Naismith's rule? - but for cyclists?

Discussion in 'Beginners' started by PpPete, 13 Apr 2010.

  1. PpPete

    PpPete Guru

    Chandler's Ford
    Hillwalkers amongst you may be familiar with "Naismith's rule" which is a handy guide for working out time to complete a given walking route:

    In it's original version:
    20 minutes per mile + 30 minutes per 1000 ft ascent.

    Or in metric units:
    12 minutes per km + 10 minutes per 100 m

    Personally I find that "generous" so long as the path is reasonable, whereas over Pennine peat groughs it's tough going, but with modifications its a useful planning tool.

    However.... does anyone know of anything similar for cyclists? Or have a 'pet' method of their own?
  2. on the road

    on the road Über Member

    When I'm planning a ride, I estimate the time based on my typical average speed and then add 20 minutes for stoppages like traffic lights, other junctions and anything else I might come across.
  3. jimboalee

    jimboalee New Member

    Jimbo's rule.

    Work out the time based on unhindered, flat travel.

    Add on 1% for every 'stop junction' and upward contour ( 10m ) more than down contours.

    A 'stop junction' is anywhere where you may have to stop to give way to other traffic.
  4. OP

    PpPete Guru

    Chandler's Ford

    So if you have an equal number of up and down contours (which you must have if route is circular) then you make no allowance for climbing?

    Better legs than me then !
    I'm sure I slow down more on the ups than I speed up on the downs.
  5. Hont

    Hont Veteran

    I've never thought about this, but it would be interesting to look into (if you're a stats obsessive like me that is). The problem is there are a few extra variables, as you point out with walking the terrain itself can make a difference and the same is true with cycling and road surface. Wind is also a factor as is bike type, rider weight and fitness. So it'll be difficult to get a general rule that fits everyone.
  6. jimboalee

    jimboalee New Member

    Well spotted, and if one would like to be precise.....

    I've found I won't need to stop at every junction.
    I've found my psychological effort dismisses the climbing theory.

    I've found it's almost impossible to predict the time of a bicycle ride.
  7. gaz

    gaz Cycle Camera TV

    South Croydon
    This! well said.
  8. kewb

    kewb New Member

    avg speed , distance = time approximation which is what naismiths rule is ,
    i check my distance to the turning point then my average speed , factor in stuff like lights ,
    and i can estimate to within 15 /20 minutes how long return journeys will be (accurate enough for me ),
    on a new route i just estimate based on a familiar route which usually works out .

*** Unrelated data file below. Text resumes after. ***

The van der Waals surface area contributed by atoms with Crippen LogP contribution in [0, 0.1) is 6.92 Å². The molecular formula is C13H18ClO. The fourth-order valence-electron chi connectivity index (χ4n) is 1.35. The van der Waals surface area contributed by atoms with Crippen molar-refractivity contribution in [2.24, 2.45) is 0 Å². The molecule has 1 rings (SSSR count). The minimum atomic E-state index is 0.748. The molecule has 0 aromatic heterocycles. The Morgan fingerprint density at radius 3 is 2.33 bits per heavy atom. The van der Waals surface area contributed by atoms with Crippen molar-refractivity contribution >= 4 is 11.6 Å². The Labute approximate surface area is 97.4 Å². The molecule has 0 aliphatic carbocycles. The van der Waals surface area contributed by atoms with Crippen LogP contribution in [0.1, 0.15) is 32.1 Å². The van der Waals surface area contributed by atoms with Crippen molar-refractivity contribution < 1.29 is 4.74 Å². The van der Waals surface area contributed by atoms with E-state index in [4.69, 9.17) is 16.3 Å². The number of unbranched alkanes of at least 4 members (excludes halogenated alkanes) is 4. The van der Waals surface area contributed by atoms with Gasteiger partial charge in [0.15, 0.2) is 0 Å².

9. OP

    PpPete Guru

    Chandler's Ford

    ALthough junctions and road surfaces will have a non-negligible impact I suppose I was expecting a "read-across" from walking and the ascent to be the major factor apart from the distance.
  10. Oldlegs

    Oldlegs Frogs are people too.

    My digital map (Tracklogs) has a Naismith road cycling calculator built in.

    The user setup requires speeds for flat, 1:10 ascending and descending and something called the Trantor correction. Cannot see the algorithm but it's doubtless more complicated than the walking one.

    After a bit of fiddling with the variables it gives pretty accurate results.
  11. i'll second the tracklogs one, it's pretty accurate once set up.
  12. jimboalee

    jimboalee New Member

    Garmin's 'ETA' function has something built in.

    Country speed predictions are always faster than city speed predictions, which indicates to me junctions are compensated for.

    I haven't assessed whether Garmin compensates for hills if Topo GB is installed.
    NO CHANCE if City Navigator is installed.....:biggrin:

    I have my own calcs sheet which compensates for temperature, wind direction and wind strength.
    It gets the 'Trip duration' to within 2 minutes in an hour's trip; 10 minutes on a 100km Brevet Pop, and 20 minutes on a Rando 200km.

    As I said, NO accuracy when predicting bike rides.
  13. hubbike

    hubbike Senior Member

  14. snorri

    snorri Legendary Member

    I use the rule 'if it takes one hour in a car, it'll take one day on the bike' :smile:
  15. That rule wouldn't work here ;) Going to Edinburgh takes half an hour in the car, add parking etc and it can take longer; I can cycle it in under an hour. Fully laid down with pannier it still only takes an 1h and 1/2.
  1. This site uses cookies to help personalise content, tailor your experience and to keep you logged in if you register.
    By continuing to use this site, you are consenting to our use of cookies.
    Dismiss Notice